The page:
My wife and I and the guide muscled an Avon Pro with 6 Bills bags down the Tamur in Nepal. There were two other people, yes, but they may as well have been baggage when it came to paddling ability... Number of paddlers is far less important than the skill of those paddlers. The size of that raft is not as important as how much weight you put in--keep it light and you will cruise drawing little water.

A paddle frame is not worth the weight or hassle. Get your dunnage into big dry bags and pile them up and tie them on. One way is to get about a 30"x 72" piece of mesh sewn up and reinforced with a bunch of straps and d-rings on it to strap down on top of the thwarts and floor, lay your dunnage out on it and strap it all down.
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Old 11-12-2015   #7
Salida, Colorado
Paddling Since: 1986
Join Date: Jun 2012
Posts: 727
Yes it is a great way to go. As mentioned a simple rectangle/trailer frame and a cargo net is a great idea. And I'm not so sure two oars are more powerful than four paddlers, but oars are more efficient for one person and provide for more relaxation time for all. But it would seem with the right 4 people that wouldn't be the primary objective and I suspect y'all would have more fun R-4ing it. A 16' boat will have a plenty of room for all gear and food needed for that time frame.

So Ya, go for it.
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Old 11-13-2015   #8
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Post Falls, Idaho
Paddling Since: 2000
Join Date: Aug 2012
Posts: 781
I have one of these I'd use it if I were doing what your considering, it's huge and burly.

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Old 11-13-2015   #9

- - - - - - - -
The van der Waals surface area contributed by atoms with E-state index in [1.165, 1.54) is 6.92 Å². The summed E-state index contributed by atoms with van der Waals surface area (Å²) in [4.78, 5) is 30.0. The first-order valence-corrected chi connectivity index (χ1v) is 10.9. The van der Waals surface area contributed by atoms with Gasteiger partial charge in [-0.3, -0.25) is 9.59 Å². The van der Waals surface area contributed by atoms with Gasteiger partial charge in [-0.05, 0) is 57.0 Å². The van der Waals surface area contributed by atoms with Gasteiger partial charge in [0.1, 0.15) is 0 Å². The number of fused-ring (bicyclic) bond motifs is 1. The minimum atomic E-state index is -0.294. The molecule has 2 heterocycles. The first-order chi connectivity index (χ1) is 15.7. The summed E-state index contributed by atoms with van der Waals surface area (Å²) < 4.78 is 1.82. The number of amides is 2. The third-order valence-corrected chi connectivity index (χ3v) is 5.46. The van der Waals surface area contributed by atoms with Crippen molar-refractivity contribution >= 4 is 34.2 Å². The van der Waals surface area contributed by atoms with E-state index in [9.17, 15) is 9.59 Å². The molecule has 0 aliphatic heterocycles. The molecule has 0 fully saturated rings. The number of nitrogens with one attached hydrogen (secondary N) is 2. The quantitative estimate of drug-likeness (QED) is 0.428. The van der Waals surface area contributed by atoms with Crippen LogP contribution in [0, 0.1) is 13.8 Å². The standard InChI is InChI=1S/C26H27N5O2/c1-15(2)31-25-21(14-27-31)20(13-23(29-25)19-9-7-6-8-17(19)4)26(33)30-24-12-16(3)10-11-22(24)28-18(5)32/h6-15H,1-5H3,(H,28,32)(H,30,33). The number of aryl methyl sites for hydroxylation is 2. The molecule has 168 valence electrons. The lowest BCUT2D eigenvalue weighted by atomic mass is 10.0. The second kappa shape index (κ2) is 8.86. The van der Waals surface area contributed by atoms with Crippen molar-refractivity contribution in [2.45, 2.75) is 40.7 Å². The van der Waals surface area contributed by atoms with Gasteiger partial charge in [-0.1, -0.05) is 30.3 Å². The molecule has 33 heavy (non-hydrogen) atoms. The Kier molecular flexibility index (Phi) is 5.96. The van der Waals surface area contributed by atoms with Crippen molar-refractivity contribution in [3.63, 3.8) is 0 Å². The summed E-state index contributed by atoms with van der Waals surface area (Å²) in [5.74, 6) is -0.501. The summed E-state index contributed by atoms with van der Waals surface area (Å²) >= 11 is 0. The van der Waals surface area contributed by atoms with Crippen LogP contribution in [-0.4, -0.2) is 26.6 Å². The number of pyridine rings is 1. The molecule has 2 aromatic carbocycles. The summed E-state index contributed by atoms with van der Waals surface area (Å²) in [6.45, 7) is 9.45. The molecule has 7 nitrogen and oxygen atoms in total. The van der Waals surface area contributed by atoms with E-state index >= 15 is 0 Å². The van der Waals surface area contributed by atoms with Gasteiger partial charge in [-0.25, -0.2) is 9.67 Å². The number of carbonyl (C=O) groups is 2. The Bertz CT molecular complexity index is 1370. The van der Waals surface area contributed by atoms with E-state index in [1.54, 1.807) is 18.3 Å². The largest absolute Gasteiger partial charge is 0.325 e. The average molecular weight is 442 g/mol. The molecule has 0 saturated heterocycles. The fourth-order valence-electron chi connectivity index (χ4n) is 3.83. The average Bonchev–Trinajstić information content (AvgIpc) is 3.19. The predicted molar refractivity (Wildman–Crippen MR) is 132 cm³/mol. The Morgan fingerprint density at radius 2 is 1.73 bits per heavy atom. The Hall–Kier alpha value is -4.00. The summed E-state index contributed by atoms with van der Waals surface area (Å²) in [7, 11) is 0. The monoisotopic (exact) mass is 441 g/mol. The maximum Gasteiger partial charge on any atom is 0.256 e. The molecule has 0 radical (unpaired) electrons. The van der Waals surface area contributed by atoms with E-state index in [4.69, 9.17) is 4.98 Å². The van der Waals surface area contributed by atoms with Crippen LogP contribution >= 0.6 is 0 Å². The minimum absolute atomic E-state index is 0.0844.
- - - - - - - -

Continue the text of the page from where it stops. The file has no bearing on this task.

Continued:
k2andcannoli's Avatar
Denver, Colorado
Paddling Since: 2002
Join Date: Feb 2012
Posts: 657
A boat with four efficient paddlers will always be faster and be able to provide more power over a given period of time than one man rowing. More strokes per minute.
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Old 11-13-2015   #10
Sidney, Vancouver Island, BC, Canada
Join Date: Jul 2014
Posts: 3
Wow! Thanks everyone for all the positive comments. At least nobody thought it was a complete dumbass idea. I am going to have to give it some more thought. The boat didn't come with thwarts, I was going to get some at some point, and work on a frame first, but might need to switch those priorities. I would want to try this out on an overnight trip to see how it works before committing to an extended wilderness trip.
Jake, the idea of the mesh/nets is what I was thinking of. I would rather not deal with a frame if I don't have to. We have dry bags, 60L blue barrels, and spin buckets that we use on canoe trips. Some combo should work.
Paul, that PFD bag looks interesting and I will keep it in mind, would likely cost me more in materials to make something like that. The space between the thwarts is 60 x46 vs 40x40 for the bag. Will depend on how much volume of stuff we will have.
K2andcannoli, this particular trip is only about 100 river mile, but some great hiking along the way. So, not as many days paddle rafting as it looks. Probably spend more days off the river than on.